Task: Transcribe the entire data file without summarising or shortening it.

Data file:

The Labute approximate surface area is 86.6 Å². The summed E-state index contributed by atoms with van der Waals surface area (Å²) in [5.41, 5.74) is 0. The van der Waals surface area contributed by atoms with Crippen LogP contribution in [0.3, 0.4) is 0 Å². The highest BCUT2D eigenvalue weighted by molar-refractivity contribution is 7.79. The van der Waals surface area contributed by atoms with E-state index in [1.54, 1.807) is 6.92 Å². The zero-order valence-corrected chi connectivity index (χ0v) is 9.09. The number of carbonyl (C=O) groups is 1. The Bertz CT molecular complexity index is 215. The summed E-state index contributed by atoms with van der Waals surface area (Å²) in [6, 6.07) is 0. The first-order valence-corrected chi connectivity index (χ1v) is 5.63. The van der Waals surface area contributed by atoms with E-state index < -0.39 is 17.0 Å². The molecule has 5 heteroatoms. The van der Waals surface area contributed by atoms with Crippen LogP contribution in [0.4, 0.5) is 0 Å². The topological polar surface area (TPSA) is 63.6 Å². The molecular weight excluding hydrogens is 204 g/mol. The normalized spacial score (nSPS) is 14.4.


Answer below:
The Labute approximate surface area is 86.6 Å². The summed E-state index contributed by atoms with van der Waals surface area (Å²) in [5.41, 5.74) is 0. The van der Waals surface area contributed by atoms with Crippen LogP contribution in [0.3, 0.4) is 0 Å². The highest BCUT2D eigenvalue weighted by molar-refractivity contribution is 7.79. The van der Waals surface area contributed by atoms with E-state index in [1.54, 1.807) is 6.92 Å². The zero-order valence-corrected chi connectivity index (χ0v) is 9.09. The number of carbonyl (C=O) groups is 1. The Bertz CT molecular complexity index is 215. The summed E-state index contributed by atoms with van der Waals surface area (Å²) in [6, 6.07) is 0. The first-order valence-corrected chi connectivity index (χ1v) is 5.63. The van der Waals surface area contributed by atoms with E-state index < -0.39 is 17.0 Å². The molecule has 5 heteroatoms. The van der Waals surface area contributed by atoms with Crippen LogP contribution in [0.4, 0.5) is 0 Å². The topological polar surface area (TPSA) is 63.6 Å². The molecular weight excluding hydrogens is 204 g/mol. The normalized spacial score (nSPS) is 14.4.